University of Maine Coach Nick Charlton: “We need to use the bye (week) to our advantage. We still have everything in front of us. We feel we should be a playoff team. We’ve got to take care of business.” Gregory Rec/Staff Photographer

The University of Maine’s football team is seeking answers this week.

Coming off a 33-17 loss last Saturday to Villanova in a game that wasn’t even that close, the Black Bears are in their bye week, standing with a 2-3 record, 0-2 in the Colonial Athletic Association.

Their season is now in the balance. They have seven games remaining and while a repeat of their 2018 CAA championship is unlikely – only twice since 2010 has the CAA champ had two losses – they still have a slim shot at the Football Championship Subdivision playoffs. But they would need to finish with a flourish, perhaps winning at least six more games.

It’s a daunting task, though not one that the players or coaches are thinking about now.

“We need to reset and get better, physically and otherwise,” said Nick Charlton, Maine’s first-year head coach. “I think the bye comes at a good time. We need to use the bye to our advantage. We still have everything in front of us. We feel we should be a playoff team. We’ve got to take care of business.”

Coming off a 10-4 season that saw the Black Bears reach the FCS semifinals, expectations were high for the team entering the season. And after a 42-14 win over Sacred Heart in the opener, they got even higher, reaching No. 6 in the two national FCS polls.

But since then, Maine has struggled to play well consistently. They have, at times, shown flashes of brilliance. But more often they have broken down at key moments. The running game, a staple of Maine’s offense, hasn’t got going. The run defense, best in the nation last year (allowing 79.2 yards per game), hasn’t been able to stop anyone, allowing 198.0 yards per game. Tackling has been an issue.

Charlton said that last week, when Villanova rolled up 413 yards of total offense, “we gave up about 200 on missed tackles.”

Maine has six CAA games remaining, starting at noon on Oct. 12 at home against Richmond, and a game against FBS opponent Liberty University. The combined record of those teams is 13-19, with only Albany (3-2) and Liberty (3-2) sitting above .500.

Anything less than an 8-4 record to end the season would put a playoff berth in jeopardy. But the Black Bears aren’t thinking that far ahead.

“We’re trying to enjoy the bye week, we’re trying to get things right, we want to get things right for Richmond,” said junior quarterback Chris Ferguson. “We’ve got to take care of us, do the little things right on and off the field. We’ve got to keep fighting … We’ve got seven games to take care of business.”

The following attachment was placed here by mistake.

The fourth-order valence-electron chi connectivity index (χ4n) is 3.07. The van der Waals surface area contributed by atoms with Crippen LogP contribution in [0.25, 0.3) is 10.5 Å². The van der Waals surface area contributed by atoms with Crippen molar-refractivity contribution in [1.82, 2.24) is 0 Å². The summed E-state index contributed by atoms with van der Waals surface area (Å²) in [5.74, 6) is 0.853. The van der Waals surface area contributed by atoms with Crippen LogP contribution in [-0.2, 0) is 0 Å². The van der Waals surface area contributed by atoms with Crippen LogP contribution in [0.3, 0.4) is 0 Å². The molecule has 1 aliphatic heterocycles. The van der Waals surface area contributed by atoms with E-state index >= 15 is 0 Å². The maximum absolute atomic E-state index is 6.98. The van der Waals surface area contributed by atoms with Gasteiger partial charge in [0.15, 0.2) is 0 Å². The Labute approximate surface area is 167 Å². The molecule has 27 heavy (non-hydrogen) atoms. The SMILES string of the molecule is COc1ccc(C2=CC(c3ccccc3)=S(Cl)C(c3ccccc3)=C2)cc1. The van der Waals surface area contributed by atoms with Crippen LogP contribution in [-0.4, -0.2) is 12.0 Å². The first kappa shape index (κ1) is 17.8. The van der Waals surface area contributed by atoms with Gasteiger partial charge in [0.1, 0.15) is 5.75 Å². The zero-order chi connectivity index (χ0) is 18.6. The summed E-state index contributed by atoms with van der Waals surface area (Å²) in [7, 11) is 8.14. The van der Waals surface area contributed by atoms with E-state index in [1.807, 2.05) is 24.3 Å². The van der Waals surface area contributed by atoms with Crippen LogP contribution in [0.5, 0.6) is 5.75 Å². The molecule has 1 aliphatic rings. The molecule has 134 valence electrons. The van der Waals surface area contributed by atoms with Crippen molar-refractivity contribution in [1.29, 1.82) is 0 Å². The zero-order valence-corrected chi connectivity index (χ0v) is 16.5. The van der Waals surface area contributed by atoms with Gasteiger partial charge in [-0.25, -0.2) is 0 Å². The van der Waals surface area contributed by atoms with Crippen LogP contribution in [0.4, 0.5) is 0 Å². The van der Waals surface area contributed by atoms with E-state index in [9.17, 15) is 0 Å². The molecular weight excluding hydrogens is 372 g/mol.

Ferguson knows the improvement has to start with him. He has completed 57.5 percent of his passes for 1,622 yards and seven touchdowns. But he has also thrown eight interceptions – six in the CAA losses to Towson and Villanova. Four of those have led to touchdowns.

“I’ve got to take care of the ball better,” said Ferguson. “If I have to throw the ball away, make a different throw, those are the types of things I’m looking at.”

The Black Bears have the CAA’s second-best passing offense, with 331.8 yards per game. Their receivers are averaging 14.6 yards per catch. The offensive line has given up only five sacks.

But the running game is averaging only 98.2 yards a game, only 3.8 yards a rush. Injuries have been a factor. Sophomore Jordan Rowell, a transfer from Northern Illinois, has yet to play after suffering a knee injury in the team’s first preseason scrimmage. Emmanuel Reed, a grad transfer from Buffalo, had only one carry last week because of an ankle injury. Both are expected to be back against Richmond.

Defensively, the season-ending injury suffered by linebacker Deshawn Stevens in the opener has been devastating, his presence missed not only because of his play on the field but his leadership. In addition, linebacker Jaron Grayer has missed two games with a shoulder injury. He should be back against the Spiders.

But it is missed tackles that have been the problem. Charlton said Maine is putting more time into tackling this week. “There’s a lot of work going into it,” he said. “That’s true for any team, but we’re overemphasizing it. We need to.”

Maine is also minus-9 in turnover margin. The Black Bears have forced only one turnover this year –with no interceptions – and committed 10 turnovers.

Charlton isn’t panicking. Yes, he’d like to have a better record now, but he believes the team isn’t that far off.

“There are some things we obviously need to fix,” said Charlton. “And the reason I’m confident and positive is that they’re fixable. If they weren’t, we’d be having a different conversation.”

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